Wednesday, November 13, 2013
On Free Birds and Free Spirits
story written from a parent’s perspective about the new children’s film, Free Birds. On the surface, it was about a father’s desire for his young daughters to not complicate his family’s holiday meal by becoming so moved by the heroes of the film - which tells the story of turkeys who go back in time to the original Thanksgiving in order to end the mass slaughter of their species for the holiday - that they refuse to eat the customary roasted bird. On a deeper level, though, the piece revealed so much more. I believe the most telling material was found in the surprising candor with which the author expressed his hopes for his children to grow up as compassionately engaged, critical thinkers as long it doesn’t stretch his own comfort zone.
I understand this urge to not rock the boat, to keep things as they are. Okay, I’m lying. I really don’t get it.
An essential job of any good parent is to encourage and reinforce the best in our children, even when it is in conflict with our desire for things to remain predictable and convenient for us. When a child expresses a deepening empathy and feeling of interconnectedness, as parents, we have something to celebrate: how much of the world is a mess because we don’t care enough about one another or connect to something beyond our immediate desires? This is an endlessly interesting subject to me, the distance between our stated values and our actual habits. In films and literature, we cheer on the scrappy fighters, the ones who swim against the current, to live their truth. From Jane Eyre and Oliver Twist to Norma Rae and Harry Potter, we love these feisty characters and their messy, triumphant stories. What is it like in real life, though, when someone attempts to live their own authentic life? I can’t speak for everyone, but I know that vegans, by and large, are often treated as if we were pains in the ass. Our culture loves these inspiring story arcs as long as the heroic protagonists remain fictional and not at actual dinner tables, because otherwise, even if not a single word is exchanged, we are a reminder of this lack of integration between one’s stated values and his or her actions.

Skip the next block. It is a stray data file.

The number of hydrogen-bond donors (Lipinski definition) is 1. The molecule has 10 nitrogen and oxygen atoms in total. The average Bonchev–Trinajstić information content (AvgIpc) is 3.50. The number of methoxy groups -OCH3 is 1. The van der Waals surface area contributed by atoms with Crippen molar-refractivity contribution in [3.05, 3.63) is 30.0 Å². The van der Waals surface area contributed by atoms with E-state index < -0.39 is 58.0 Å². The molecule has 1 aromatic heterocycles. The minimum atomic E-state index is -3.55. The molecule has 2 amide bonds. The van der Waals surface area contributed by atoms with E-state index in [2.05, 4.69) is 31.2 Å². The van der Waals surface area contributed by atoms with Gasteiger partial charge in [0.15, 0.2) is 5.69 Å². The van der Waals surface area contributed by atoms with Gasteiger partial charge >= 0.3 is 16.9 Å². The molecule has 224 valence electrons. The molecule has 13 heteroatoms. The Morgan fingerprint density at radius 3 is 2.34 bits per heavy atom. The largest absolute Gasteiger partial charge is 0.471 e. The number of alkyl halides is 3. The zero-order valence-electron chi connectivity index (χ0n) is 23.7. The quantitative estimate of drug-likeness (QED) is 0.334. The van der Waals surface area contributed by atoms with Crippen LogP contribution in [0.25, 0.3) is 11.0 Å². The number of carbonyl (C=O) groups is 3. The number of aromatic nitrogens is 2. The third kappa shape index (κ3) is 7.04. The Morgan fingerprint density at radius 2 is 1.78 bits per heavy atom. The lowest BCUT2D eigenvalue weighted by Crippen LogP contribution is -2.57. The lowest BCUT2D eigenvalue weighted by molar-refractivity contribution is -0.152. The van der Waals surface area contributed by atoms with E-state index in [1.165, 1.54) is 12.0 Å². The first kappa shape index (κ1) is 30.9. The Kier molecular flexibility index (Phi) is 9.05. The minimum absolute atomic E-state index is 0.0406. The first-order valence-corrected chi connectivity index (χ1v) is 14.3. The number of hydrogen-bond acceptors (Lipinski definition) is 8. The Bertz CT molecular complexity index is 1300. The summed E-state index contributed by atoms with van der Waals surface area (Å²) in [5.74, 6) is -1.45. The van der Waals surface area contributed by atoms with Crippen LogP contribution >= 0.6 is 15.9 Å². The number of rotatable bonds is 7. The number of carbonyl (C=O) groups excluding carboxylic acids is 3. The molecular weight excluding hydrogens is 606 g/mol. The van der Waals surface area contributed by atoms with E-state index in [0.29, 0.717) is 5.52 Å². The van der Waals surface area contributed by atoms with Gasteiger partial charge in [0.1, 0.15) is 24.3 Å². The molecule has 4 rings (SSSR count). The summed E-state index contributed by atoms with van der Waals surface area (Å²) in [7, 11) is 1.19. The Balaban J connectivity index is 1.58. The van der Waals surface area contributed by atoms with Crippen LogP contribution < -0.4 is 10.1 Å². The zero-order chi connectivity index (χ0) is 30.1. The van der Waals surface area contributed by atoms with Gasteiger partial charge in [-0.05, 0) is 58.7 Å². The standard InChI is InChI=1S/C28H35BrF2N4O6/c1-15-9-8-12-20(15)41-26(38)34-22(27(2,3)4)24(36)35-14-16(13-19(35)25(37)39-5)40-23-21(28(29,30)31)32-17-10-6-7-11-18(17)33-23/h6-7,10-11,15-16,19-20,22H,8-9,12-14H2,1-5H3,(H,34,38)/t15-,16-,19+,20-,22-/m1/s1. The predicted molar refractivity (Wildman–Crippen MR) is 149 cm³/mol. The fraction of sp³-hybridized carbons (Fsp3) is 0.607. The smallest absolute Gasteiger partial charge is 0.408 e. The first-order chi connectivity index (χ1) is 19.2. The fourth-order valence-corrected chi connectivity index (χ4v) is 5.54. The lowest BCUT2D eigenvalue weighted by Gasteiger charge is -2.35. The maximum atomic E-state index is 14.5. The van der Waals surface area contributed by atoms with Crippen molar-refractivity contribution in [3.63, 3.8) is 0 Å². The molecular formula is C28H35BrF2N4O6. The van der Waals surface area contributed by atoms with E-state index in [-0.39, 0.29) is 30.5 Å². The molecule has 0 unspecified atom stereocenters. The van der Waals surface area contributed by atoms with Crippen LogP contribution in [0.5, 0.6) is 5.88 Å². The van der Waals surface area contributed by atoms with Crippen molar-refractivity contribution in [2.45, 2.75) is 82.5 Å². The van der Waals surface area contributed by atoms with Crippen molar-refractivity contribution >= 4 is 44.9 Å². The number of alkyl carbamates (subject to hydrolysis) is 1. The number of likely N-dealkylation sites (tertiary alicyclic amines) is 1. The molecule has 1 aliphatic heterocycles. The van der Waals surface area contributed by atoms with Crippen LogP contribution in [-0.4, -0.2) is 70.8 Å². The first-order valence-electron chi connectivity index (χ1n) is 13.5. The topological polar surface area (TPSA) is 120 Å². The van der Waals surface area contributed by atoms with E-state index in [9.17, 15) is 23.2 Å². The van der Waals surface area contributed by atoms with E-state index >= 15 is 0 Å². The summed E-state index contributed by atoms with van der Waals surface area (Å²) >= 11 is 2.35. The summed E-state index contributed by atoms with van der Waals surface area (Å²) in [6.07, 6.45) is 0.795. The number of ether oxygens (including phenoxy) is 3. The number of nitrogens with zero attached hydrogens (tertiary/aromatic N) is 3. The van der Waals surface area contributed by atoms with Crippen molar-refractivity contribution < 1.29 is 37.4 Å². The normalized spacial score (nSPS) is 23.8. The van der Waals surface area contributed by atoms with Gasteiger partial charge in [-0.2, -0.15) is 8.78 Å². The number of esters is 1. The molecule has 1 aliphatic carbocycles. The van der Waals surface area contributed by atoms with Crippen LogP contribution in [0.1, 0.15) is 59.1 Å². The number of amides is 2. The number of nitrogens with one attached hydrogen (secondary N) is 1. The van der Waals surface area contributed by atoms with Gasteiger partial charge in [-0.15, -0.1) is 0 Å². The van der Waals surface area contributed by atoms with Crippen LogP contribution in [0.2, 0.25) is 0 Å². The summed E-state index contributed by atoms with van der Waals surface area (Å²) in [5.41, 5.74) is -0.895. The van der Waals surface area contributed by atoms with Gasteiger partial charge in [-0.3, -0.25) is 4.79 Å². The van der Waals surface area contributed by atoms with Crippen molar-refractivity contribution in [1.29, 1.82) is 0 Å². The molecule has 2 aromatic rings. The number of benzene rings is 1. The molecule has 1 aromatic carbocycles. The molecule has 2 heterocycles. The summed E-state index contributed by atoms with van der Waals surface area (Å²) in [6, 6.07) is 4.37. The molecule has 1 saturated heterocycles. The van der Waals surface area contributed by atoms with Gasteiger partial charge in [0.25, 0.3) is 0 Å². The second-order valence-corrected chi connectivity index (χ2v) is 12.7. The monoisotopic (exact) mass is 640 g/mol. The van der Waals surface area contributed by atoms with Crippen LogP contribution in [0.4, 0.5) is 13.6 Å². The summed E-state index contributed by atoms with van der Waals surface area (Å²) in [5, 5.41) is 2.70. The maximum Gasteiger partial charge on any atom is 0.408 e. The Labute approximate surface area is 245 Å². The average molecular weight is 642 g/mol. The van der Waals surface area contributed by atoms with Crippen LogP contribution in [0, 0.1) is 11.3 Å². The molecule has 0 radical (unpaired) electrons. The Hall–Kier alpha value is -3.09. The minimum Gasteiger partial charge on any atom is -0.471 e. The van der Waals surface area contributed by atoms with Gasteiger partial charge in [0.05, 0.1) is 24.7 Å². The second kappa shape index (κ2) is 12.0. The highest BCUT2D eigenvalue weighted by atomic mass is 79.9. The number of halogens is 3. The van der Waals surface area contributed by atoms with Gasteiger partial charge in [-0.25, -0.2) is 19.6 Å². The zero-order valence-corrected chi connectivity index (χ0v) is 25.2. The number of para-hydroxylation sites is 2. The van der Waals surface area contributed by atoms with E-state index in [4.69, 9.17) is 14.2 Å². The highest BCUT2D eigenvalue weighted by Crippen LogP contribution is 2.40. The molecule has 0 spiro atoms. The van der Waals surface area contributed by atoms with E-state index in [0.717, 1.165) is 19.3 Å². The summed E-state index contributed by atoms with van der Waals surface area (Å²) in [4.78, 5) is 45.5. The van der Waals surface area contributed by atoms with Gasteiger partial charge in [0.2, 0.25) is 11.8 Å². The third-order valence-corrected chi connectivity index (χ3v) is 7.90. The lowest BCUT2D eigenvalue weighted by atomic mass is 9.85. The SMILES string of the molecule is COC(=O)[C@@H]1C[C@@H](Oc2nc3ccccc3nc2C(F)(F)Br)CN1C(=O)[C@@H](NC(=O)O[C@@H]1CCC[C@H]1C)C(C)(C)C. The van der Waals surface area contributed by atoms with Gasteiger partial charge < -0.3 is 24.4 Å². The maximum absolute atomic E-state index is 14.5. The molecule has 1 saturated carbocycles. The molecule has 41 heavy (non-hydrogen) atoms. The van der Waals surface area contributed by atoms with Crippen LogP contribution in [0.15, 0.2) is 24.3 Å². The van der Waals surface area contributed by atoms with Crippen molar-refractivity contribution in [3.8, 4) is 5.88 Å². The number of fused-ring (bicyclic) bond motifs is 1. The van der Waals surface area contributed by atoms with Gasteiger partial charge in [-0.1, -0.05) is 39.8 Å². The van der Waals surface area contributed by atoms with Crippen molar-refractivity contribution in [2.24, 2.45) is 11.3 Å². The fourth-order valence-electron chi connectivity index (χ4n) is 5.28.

“Part of me knows that even though I am not a vegetarian, there are way more great reasons to be a vegetarian than there are to be a meat-eater. That is to say, I wish I was a vegetarian, but I lack the self-discipline. It’s certainly better for you, and it solves the ethical dilemmas eating meat poses.”
At the risk of sounding superior (yeah, I know, I waltz across that threshold daily), why would we hope for complacency when growth is possible, even when it conflicts our own preference for ease? Especially with children, how does their burgeoning awareness and sincere desire to create more good in the world not make a parent almost combust with pride? Whenever my son shows an expanded consideration of others, I have learned to act blasé so he doesn’t get scared off by my admittedly wild-eyed enthusiasm. Internally, though, I am still doing cartwheels.
This cynical notion that having ideals is one thing but adapting one’s life to them is something else is stitched throughout the piece even if it on the surface it sounds like a father’s wish for things to remain consistent and easy for him. On the surface, this sounds familiar, like a suburban father’s lament in the 1950s, sitting on his living room chair, wishing that his wife would learn fold his socks like his mother did, that his son wouldn’t grow his hair so long. Instead, though, this is a father of today acknowledging the values and benefits of compassionate living and what these convictions would say about his daughters’ ethics while still hoping against hope that it doesn’t go “that far” in his own household. Fascinatingly, the author did not attempt to offer a pretense of a noble reason for it; the father admits that he does not want his daughters to see this film because he doesn’t want the status quo of his home life to change.
Given that his conclusion is to not take his daughters to see the film, to not have them potentially influenced away from eating meat, this is very revealing material. Once again, I feel like I don’t quite get “the way things are” in this world, like I’m some chameleonic alien who can pass for a human but whose core instincts are so far removed from the species. I cannot for a moment imagine being anything less than thrilled if my son were to care deeply about another, especially in a deeply personal way where he was inspired to change his behavior so as to be more kind. I cannot imagine this being a negative.
When we raise our children to believe that their values are adorable and endearing but ultimately burdensome and naive, we impose upon them cynical notion that is as much a fallacy as it is profoundly unfair. We do the same thing to ourselves and each other when we are so frightened of change and the unknown that we limit ourselves and one another to these tiny little boxes. Why should it be like this? Compassionate living is expansive and empowering. Should we really practice our values but only to the degree that we are not bothering those around us? Is that fair to ask of someone? This is why we need to be modeling every day that we can live joyful, abundant lives as people guided by principles, that it is not at all a sacrifice, so we can help to empower those who are intimidated by the idea of change. Yes, there are growing pains when we venture outside of our comfort zone, but a life hemmed in for fear of expansion is one that is far more painful. We need to tell the world that there is nothing to be afraid of when we choose to live in alignment. Don’t settle for or encourage anything less.